The trouble is, of course, that men, being human — with all the fragility that implies — feel and want love all the time. Even gunmen.
Jaylen — and that’s what I’ll call him, because he was a young boy, new to the seductive labels of the masculinity myth, and winning at them — was a football player, a homecoming prince: popular. He could, one imagines, look at girls and eclipse and cloud them with a wink. He hunted. And, yet, a girl turned him down.
Many commentators on Friday’s tragedy have expressed surprise that Jaylen wasn’t a “loner.” (Myth: Popular boys must be evolutionary successful. Myth: Evolutionary success is all men need to be happy.) "What went wrong?" they ask. There are surely dozens of answers to this question, many of which have to do with Jaylen’s life, background, and particular hardships. But, we’re all guessing, so here’s a guess: For someone brittle from investing too deeply in their gender stereotype, the tension of wanting something inconsistent with that stereotype and then not getting it can break them. From the little we know, it seems likely that Jaylen’s type of man-in-the-making — the kind who seems to be getting the Man-thing right, the kind who’s actually winning socially — is actually the least equipped to deal with social failure and romantic (romantic, not sexual) loss.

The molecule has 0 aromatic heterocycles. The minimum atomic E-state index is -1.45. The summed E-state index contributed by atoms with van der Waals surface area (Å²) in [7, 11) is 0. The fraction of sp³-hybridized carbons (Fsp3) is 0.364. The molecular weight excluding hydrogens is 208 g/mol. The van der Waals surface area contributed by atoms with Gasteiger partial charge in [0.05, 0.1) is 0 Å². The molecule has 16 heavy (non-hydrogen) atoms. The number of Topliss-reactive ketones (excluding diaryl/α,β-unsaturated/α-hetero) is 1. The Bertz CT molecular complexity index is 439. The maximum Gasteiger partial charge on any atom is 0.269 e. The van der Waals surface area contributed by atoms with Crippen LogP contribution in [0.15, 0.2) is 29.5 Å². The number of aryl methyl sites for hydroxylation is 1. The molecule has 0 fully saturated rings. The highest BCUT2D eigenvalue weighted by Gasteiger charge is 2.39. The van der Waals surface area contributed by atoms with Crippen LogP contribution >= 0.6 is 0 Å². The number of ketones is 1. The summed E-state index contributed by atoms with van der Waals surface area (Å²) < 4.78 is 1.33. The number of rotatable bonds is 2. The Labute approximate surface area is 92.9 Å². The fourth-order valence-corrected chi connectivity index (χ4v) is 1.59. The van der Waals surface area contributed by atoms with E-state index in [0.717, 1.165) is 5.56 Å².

Here’s the thing: Back when masculinity was at its peak power, love wasn’t feminized. It didn’t need to be. Men were secure enough to experience the full range of human emotion — longing, grief, love, jealousy, desire — without feeling their identity as men threatened or reduced. Most of the love poetry we have was written by men, after all, and while for most of recorded history it shows that love hurt like hell, it couldn’t unman you. There was an explanatory model for what a rejected Jaylen might have felt. You were expected, as someone in his position, to want love, and to experience its loss as something bigger than the loss of potential sex. You could, as a fifteen-year-old boy, revel in that loss if you wanted to (look at Romeo) without risking your sense of self. You could watch the blue stars shiver in the distance.
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These days, the source of some of the most virulent and lethal misogyny seems to stem from the lack of any tool to deal with feelings that are now — thanks to a strange hypercorrection among those invested in old ideas of gender — coded feminine. So, as a confused, angry, and adolescent boy, you respond in kind. You go for the hyper-masculine corrective. Unmanned by a desire men aren’t supposed to have, you respond to this new, weak self by turning yourself into a gunman, The Gunman. (Love must not be, but take a body too, and so one fatal mistake leads to another.)